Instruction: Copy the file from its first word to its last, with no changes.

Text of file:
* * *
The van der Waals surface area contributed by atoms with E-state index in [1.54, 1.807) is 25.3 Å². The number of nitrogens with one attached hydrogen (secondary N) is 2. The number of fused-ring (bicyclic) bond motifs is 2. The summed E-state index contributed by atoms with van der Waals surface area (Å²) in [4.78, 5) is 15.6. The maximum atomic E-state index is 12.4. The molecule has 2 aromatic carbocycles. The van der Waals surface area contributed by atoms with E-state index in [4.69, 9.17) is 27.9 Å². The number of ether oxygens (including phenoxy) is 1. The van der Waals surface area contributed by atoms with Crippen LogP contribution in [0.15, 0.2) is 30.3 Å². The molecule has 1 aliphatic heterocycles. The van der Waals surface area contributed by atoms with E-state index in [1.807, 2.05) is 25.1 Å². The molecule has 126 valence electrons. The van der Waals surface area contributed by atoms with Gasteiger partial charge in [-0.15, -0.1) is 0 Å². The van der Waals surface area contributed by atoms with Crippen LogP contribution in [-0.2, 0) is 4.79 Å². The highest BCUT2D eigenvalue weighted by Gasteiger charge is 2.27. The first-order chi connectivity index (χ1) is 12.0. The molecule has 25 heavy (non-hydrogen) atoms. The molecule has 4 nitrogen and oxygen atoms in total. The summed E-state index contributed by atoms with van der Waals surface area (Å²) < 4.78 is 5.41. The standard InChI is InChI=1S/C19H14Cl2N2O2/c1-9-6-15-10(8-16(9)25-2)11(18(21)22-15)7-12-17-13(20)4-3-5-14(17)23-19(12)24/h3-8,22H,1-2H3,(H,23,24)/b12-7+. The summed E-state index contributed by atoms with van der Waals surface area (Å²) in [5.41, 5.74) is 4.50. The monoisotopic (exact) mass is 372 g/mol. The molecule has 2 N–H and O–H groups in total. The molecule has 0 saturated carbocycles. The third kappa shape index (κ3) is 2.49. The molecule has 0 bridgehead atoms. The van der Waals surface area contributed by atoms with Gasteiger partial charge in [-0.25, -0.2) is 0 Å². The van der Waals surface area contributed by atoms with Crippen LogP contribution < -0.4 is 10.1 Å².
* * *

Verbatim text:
The van der Waals surface area contributed by atoms with E-state index in [1.54, 1.807) is 25.3 Å². The number of nitrogens with one attached hydrogen (secondary N) is 2. The number of fused-ring (bicyclic) bond motifs is 2. The summed E-state index contributed by atoms with van der Waals surface area (Å²) in [4.78, 5) is 15.6. The maximum atomic E-state index is 12.4. The molecule has 2 aromatic carbocycles. The van der Waals surface area contributed by atoms with E-state index in [4.69, 9.17) is 27.9 Å². The number of ether oxygens (including phenoxy) is 1. The van der Waals surface area contributed by atoms with Crippen LogP contribution in [0.15, 0.2) is 30.3 Å². The molecule has 1 aliphatic heterocycles. The van der Waals surface area contributed by atoms with E-state index in [1.807, 2.05) is 25.1 Å². The molecule has 126 valence electrons. The van der Waals surface area contributed by atoms with Gasteiger partial charge in [-0.15, -0.1) is 0 Å². The van der Waals surface area contributed by atoms with Crippen LogP contribution in [-0.2, 0) is 4.79 Å². The highest BCUT2D eigenvalue weighted by Gasteiger charge is 2.27. The first-order chi connectivity index (χ1) is 12.0. The molecule has 25 heavy (non-hydrogen) atoms. The molecule has 4 nitrogen and oxygen atoms in total. The summed E-state index contributed by atoms with van der Waals surface area (Å²) < 4.78 is 5.41. The standard InChI is InChI=1S/C19H14Cl2N2O2/c1-9-6-15-10(8-16(9)25-2)11(18(21)22-15)7-12-17-13(20)4-3-5-14(17)23-19(12)24/h3-8,22H,1-2H3,(H,23,24)/b12-7+. The summed E-state index contributed by atoms with van der Waals surface area (Å²) in [5.41, 5.74) is 4.50. The monoisotopic (exact) mass is 372 g/mol. The molecule has 2 N–H and O–H groups in total. The molecule has 0 saturated carbocycles. The third kappa shape index (κ3) is 2.49. The molecule has 0 bridgehead atoms. The van der Waals surface area contributed by atoms with Gasteiger partial charge in [-0.25, -0.2) is 0 Å². The van der Waals surface area contributed by atoms with Crippen LogP contribution < -0.4 is 10.1 Å².